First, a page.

As the Theban king is tormented by his inner demons, so, suddenly, was the audience by followers of the god Dionysus in eye-to-eye confrontations ("Feel pain, it's a gas!"). The evening concluded with inviting, but not forcing, the audience to be psychically reborn in a nude feast and to be the dancing followers of Dionysus. "I left with the feeling," wrote one critic, "that I had come closer to the guts of the play—to, in Freudian terms, its unconscious—than a polite traditional version could ever have taken me."
When it was performed later that year at the University of Michigan, the troupe was arrested for public nudity. Back in New York, Schechner upstaged the Living Theater's production of Paradise Now by stripping in the audience as that performance began. He received further publicity in Life magazine on 29 April 1969.
Later Performance Group productions included an adaptation of Shakespeare's Macbeth (1969), Commune (1970–1972), Oedipus (1977), and Jean Genet's The Balcony (1980). Each project investigated the possibilities of expanding performance as an open field of theatrical ritual and communal practice, just as the Drama Review continued to redefine the criticism and theory of new theater.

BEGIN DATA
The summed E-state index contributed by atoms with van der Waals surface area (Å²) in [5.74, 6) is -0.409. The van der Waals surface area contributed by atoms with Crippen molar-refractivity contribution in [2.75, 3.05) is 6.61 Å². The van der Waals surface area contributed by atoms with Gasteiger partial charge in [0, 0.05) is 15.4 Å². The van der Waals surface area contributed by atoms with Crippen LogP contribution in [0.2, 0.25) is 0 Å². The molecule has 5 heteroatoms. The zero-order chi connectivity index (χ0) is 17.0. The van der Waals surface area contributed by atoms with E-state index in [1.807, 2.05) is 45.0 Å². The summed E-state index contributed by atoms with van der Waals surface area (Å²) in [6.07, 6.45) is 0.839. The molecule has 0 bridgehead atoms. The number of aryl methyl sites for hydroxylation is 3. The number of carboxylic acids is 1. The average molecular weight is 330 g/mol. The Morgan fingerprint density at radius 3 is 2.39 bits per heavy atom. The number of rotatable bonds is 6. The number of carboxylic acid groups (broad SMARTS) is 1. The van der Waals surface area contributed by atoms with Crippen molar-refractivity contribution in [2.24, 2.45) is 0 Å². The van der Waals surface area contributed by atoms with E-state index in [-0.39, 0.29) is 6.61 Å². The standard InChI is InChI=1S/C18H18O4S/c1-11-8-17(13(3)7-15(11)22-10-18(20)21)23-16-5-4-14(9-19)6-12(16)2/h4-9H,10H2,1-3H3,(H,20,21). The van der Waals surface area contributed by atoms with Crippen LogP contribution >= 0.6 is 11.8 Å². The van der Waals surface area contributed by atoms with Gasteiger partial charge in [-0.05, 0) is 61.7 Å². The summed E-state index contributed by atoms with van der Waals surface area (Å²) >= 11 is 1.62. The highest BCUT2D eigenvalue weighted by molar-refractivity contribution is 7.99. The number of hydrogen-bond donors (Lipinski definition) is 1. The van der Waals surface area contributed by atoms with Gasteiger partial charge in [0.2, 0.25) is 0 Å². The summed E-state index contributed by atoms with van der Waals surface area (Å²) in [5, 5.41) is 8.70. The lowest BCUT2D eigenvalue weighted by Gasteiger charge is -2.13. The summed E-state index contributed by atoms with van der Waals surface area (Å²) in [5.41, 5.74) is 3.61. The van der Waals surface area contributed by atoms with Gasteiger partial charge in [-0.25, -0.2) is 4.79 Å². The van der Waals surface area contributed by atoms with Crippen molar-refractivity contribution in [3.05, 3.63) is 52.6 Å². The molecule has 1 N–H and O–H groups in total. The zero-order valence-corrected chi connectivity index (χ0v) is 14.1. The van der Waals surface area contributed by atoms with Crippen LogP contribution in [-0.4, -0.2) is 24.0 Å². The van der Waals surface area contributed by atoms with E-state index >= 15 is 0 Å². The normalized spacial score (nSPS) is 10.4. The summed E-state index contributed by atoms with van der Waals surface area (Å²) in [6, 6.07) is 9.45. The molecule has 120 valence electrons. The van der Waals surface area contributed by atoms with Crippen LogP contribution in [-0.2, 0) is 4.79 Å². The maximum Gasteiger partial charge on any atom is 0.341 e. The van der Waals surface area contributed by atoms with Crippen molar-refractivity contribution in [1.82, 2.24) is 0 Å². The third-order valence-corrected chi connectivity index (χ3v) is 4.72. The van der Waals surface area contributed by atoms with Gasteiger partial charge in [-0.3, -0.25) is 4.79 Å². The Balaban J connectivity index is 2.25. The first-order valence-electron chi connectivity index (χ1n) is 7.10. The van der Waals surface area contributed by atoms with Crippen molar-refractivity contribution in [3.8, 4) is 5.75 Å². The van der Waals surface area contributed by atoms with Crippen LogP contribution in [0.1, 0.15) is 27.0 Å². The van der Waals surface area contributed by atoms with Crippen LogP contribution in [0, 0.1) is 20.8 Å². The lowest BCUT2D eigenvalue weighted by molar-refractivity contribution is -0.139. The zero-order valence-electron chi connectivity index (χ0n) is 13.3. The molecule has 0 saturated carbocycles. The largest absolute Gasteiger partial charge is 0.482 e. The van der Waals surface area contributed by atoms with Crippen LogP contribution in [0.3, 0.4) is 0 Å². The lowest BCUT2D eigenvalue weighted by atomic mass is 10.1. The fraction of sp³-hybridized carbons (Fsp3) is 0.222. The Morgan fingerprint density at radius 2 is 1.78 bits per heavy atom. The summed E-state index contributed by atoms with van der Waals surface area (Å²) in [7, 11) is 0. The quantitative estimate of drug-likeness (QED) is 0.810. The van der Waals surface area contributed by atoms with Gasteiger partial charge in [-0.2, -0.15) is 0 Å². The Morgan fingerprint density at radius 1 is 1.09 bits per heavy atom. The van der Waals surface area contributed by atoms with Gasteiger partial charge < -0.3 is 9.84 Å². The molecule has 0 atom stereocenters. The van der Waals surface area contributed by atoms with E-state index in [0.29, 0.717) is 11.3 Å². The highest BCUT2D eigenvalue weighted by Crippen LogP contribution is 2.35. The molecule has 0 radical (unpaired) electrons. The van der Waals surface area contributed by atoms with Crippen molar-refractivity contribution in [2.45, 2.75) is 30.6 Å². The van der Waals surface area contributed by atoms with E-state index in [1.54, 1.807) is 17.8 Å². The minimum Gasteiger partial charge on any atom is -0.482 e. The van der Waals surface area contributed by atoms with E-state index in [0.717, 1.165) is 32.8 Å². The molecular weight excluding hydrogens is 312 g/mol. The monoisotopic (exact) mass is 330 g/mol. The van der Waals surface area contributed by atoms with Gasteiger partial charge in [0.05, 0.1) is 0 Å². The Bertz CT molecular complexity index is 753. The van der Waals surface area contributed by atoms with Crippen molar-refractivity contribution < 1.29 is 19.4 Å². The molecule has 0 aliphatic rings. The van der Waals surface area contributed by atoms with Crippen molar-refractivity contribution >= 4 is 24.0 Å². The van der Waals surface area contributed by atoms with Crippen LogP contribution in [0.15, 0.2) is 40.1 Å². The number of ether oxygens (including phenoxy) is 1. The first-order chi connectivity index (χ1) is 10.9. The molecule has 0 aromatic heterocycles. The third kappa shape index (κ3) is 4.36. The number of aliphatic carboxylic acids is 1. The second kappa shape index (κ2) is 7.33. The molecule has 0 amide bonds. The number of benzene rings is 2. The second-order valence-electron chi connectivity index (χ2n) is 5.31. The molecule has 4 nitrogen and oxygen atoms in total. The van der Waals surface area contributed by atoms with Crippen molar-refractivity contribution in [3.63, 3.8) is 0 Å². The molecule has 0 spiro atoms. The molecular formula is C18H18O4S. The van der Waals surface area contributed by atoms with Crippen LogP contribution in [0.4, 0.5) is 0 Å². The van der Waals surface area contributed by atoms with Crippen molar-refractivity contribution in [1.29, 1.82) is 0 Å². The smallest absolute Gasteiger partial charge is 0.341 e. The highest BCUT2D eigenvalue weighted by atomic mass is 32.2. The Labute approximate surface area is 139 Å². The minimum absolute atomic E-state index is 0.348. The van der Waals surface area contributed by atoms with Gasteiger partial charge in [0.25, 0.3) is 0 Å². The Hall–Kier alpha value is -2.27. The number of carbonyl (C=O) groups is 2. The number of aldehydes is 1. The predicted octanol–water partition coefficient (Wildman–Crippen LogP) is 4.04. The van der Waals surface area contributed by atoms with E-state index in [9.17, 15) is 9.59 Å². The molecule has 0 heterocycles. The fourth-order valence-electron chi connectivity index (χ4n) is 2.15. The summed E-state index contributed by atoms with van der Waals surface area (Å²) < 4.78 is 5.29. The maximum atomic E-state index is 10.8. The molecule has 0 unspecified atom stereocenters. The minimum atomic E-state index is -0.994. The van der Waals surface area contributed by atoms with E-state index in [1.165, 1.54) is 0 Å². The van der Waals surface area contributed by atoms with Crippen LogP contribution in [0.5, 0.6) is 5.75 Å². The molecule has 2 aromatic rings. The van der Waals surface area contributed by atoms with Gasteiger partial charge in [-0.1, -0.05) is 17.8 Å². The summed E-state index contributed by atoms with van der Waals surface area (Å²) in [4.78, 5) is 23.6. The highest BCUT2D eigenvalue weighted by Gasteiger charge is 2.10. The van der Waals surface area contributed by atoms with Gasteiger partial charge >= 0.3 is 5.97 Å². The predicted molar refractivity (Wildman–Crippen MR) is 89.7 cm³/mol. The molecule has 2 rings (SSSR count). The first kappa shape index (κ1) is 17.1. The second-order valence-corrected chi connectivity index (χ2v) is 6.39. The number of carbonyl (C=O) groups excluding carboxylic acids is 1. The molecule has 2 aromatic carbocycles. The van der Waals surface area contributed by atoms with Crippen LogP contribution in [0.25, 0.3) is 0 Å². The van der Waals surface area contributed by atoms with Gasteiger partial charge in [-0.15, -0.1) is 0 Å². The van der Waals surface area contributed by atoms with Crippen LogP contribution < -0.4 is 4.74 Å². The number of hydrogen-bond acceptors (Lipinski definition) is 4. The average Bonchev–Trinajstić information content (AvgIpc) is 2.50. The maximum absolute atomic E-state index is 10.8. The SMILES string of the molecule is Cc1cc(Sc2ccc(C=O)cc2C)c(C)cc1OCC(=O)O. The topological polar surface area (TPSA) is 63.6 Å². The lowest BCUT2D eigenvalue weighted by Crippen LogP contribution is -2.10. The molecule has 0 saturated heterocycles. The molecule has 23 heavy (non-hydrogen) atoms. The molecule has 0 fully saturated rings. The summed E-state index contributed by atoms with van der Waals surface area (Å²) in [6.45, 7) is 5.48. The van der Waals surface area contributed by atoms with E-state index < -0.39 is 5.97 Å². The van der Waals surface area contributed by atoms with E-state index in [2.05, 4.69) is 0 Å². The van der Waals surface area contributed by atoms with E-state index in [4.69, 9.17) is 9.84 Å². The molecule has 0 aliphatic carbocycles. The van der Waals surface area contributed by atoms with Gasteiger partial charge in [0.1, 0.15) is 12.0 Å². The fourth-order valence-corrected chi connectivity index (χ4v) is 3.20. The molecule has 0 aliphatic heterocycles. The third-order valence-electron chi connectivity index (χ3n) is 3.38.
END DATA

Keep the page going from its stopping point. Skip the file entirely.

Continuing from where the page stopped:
Schechner's collected writings on new theater and the Performance Group include Public Domain (1968), Environmental Theater (1973), Essays on Performance Theory, 1970–1976 (1976), and The Future of Ritual: Writings on Culture and Performance (1993). Also see Dan Sullivan, "Theater: Bacchae Updated in Garage," New York Times (7 June 1968).
Patrick S. Smith